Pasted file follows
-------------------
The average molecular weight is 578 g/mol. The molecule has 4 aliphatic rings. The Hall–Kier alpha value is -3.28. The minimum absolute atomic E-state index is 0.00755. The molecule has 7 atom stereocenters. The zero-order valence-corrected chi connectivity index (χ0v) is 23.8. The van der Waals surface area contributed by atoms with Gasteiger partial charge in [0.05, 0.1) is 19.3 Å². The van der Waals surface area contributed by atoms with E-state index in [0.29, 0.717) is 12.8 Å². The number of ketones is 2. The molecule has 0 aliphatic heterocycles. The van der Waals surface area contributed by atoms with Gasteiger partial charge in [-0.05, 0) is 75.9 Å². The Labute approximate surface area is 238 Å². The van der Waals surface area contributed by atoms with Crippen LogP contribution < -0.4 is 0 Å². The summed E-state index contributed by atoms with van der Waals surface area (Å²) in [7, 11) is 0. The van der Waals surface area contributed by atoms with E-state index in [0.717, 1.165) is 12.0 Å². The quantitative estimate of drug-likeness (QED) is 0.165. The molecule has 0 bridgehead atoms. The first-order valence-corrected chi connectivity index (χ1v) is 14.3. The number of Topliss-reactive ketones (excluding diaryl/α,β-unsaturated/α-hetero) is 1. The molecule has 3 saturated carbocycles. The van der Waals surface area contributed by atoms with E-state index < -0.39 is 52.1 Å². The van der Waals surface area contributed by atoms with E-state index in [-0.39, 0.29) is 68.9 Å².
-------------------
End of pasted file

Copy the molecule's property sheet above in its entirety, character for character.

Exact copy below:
The average molecular weight is 578 g/mol. The molecule has 4 aliphatic rings. The Hall–Kier alpha value is -3.28. The minimum absolute atomic E-state index is 0.00755. The molecule has 7 atom stereocenters. The zero-order valence-corrected chi connectivity index (χ0v) is 23.8. The van der Waals surface area contributed by atoms with Gasteiger partial charge in [0.05, 0.1) is 19.3 Å². The van der Waals surface area contributed by atoms with E-state index in [0.29, 0.717) is 12.8 Å². The number of ketones is 2. The molecule has 0 aliphatic heterocycles. The van der Waals surface area contributed by atoms with Gasteiger partial charge in [-0.05, 0) is 75.9 Å². The Labute approximate surface area is 238 Å². The van der Waals surface area contributed by atoms with Crippen LogP contribution < -0.4 is 0 Å². The summed E-state index contributed by atoms with van der Waals surface area (Å²) in [7, 11) is 0. The van der Waals surface area contributed by atoms with E-state index in [0.717, 1.165) is 12.0 Å². The quantitative estimate of drug-likeness (QED) is 0.165. The molecule has 0 bridgehead atoms. The first-order valence-corrected chi connectivity index (χ1v) is 14.3. The number of Topliss-reactive ketones (excluding diaryl/α,β-unsaturated/α-hetero) is 1. The molecule has 3 saturated carbocycles. The van der Waals surface area contributed by atoms with E-state index < -0.39 is 52.1 Å². The van der Waals surface area contributed by atoms with E-state index in [-0.39, 0.29) is 68.9 Å².